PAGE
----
Coal ash continues to pollute Vermilion River

Crows+flock+along+the+Vermillion+River+in+Danville%2C+Illinois%2C+January+24%2C+2013.
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Coal ash continues to pollute Vermilion River

Crows flock along the Vermillion River in Danville, Illinois, January 24, 2013.

Crows flock along the Vermillion River in Danville, Illinois, January 24, 2013.

Tribune News Service

Crows flock along the Vermillion River in Danville, Illinois, January 24, 2013.

Tribune News Service

Tribune News Service

Crows flock along the Vermillion River in Danville, Illinois, January 24, 2013.

By Ashni Gandhi, Staff Writer

With 57 types of fish and 190 types of birds, the Vermilion River is the only state-designated wild and scenic river in Illinois. However, of these various creatures dominating the landscape, 24 species are listed as state-threatened or endangered.

Coal ash and its effect on the river is the primary perpetrator of this environmental decline.

On Oct. 20, the Champaign County Sustainability Network (CCNet), hosted a presentation discussing the coal ash surrounding the Vermilion River. This presentation drew a small crowd of locals interested in the river’s well-being.

The Network’s event featured Pam and Lan Richart, co-directors of the Eco-Justice Collaborative, a local nonprofit. This duo recently relocated to Champaign, focusing their work on natural resource conservation and management.

Coal ash is made up of the toxic metals and residue leftover after burning coal. Lan said that 3.3 million cubic yards of toxic coal ash can be found in the river. This number is enough to fill over 1500 football fields one foot deep in coal ash.

The Dynegy Vermilion Power Plant, which sits near the river, ceased operating in December of 2011. Despite the closing, the coal ash waste remains. Leeching into the river, the coal ash has contaminated the groundwater. Lan said that ponds contaminated with coal ash will always fail.

Dynegy was issued a violation notice 4 years ago by the Environmental Protection Agency (EPA) prior to closing. The issue has not been fully remedied.

Recognizing the power plant’s inaction, Lan sees the necessity in addressing coal ash now.

“Although this has been around for decades, this is the time where Dynegy is going before the EPA for foreclosure,” Lan said. “Once that is done, we have to live with the situation.”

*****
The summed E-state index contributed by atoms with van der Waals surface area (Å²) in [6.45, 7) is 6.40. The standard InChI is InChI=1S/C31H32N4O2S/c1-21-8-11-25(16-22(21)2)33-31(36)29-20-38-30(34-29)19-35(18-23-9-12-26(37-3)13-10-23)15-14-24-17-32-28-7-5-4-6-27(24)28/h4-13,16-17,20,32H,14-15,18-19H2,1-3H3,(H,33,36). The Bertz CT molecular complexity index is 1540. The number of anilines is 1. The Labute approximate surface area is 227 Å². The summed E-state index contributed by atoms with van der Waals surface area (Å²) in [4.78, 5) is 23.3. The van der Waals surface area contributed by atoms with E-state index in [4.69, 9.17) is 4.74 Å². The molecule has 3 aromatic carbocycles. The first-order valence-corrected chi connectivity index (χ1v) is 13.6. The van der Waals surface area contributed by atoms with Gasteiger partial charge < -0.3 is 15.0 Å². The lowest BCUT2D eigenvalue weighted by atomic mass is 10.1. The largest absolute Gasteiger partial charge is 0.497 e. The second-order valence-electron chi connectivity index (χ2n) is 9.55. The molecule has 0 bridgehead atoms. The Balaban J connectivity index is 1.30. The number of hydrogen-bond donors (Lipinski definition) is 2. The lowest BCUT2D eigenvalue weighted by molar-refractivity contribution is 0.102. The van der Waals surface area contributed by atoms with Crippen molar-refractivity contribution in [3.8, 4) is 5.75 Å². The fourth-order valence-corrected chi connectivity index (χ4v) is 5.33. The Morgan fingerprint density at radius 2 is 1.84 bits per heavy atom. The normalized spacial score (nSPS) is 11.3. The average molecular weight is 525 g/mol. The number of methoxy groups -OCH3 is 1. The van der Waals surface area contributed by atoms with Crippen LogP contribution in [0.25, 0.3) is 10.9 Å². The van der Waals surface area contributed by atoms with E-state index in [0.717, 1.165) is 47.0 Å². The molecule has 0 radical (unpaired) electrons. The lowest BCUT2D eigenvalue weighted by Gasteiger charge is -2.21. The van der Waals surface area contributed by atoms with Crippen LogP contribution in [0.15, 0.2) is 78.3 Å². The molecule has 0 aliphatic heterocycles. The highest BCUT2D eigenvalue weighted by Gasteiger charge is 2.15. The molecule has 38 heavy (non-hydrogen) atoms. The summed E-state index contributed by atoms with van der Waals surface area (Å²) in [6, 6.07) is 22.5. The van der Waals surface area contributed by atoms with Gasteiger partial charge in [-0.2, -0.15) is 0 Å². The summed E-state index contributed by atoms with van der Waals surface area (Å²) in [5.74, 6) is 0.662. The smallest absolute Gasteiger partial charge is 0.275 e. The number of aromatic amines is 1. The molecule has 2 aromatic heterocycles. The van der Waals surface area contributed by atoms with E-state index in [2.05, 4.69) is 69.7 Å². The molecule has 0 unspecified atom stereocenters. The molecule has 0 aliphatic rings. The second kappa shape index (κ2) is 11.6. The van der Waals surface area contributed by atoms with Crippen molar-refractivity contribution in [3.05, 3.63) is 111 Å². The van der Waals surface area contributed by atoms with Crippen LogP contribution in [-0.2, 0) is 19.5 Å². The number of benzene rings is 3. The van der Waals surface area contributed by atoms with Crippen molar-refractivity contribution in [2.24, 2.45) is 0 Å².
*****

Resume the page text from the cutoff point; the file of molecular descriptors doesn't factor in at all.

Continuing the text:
This foreclosure would absolve Dynegy of their responsibility to clean up the river and its surroundings from waste. The burden of paying for the cleanup would then be placed upon Vermilion County.

Alexis Miller, a junior in FAA, knows little about issues plaguing the Vermilion River. Though as an advocate for environmental concerns in the area, she wants to know more.

“I feel I should know more being an Illinois resident,” Miller said.

Numerous state and local efforts have attempted to address these issues.

Kathleen Robbins, executive director of McKinley Foundation, has lived in Vermilion County for eight years. Within that time, she noticed city of Danville clearing out warehouses to make the river accessible to locals.

Twice a year, Robbins kayaks down the middle of the Vermilion River’s fork. She is pleased with the progress made, specifically cleaner water and increased animal populations.

“The wildlife has come back; they released river otters 20 years ago now,” Robbins said. “Last I heard, they were thriving.”

“The river draws around one million people a year and is a major recreational destination,” Pam said. Besides using the river, she said locals enjoy horseback riding, camping, picnicking and kayaking around the river. It is surrounded by 8,400 acres of open space.

“One of the things I like about the river is that there are high bluffs, crystal-clear water, riffles and rapids,” Pam said. “It happens to be a regional asset and the Vermilion County and Danville is looking to make it an economic asset for tourism and development.”

Despite the improvements locals have seen in the river’s accessibility, Robbins voices concern over the future of the floodplain and the river system.

“Unless it is relocated, it is just a matter of time. Cleanup may be five to 10 million dollars; it may be three to five million dollars when the river gets flooded,” Robbins said. “It is a matter of when, not if, the river will be flooded.”

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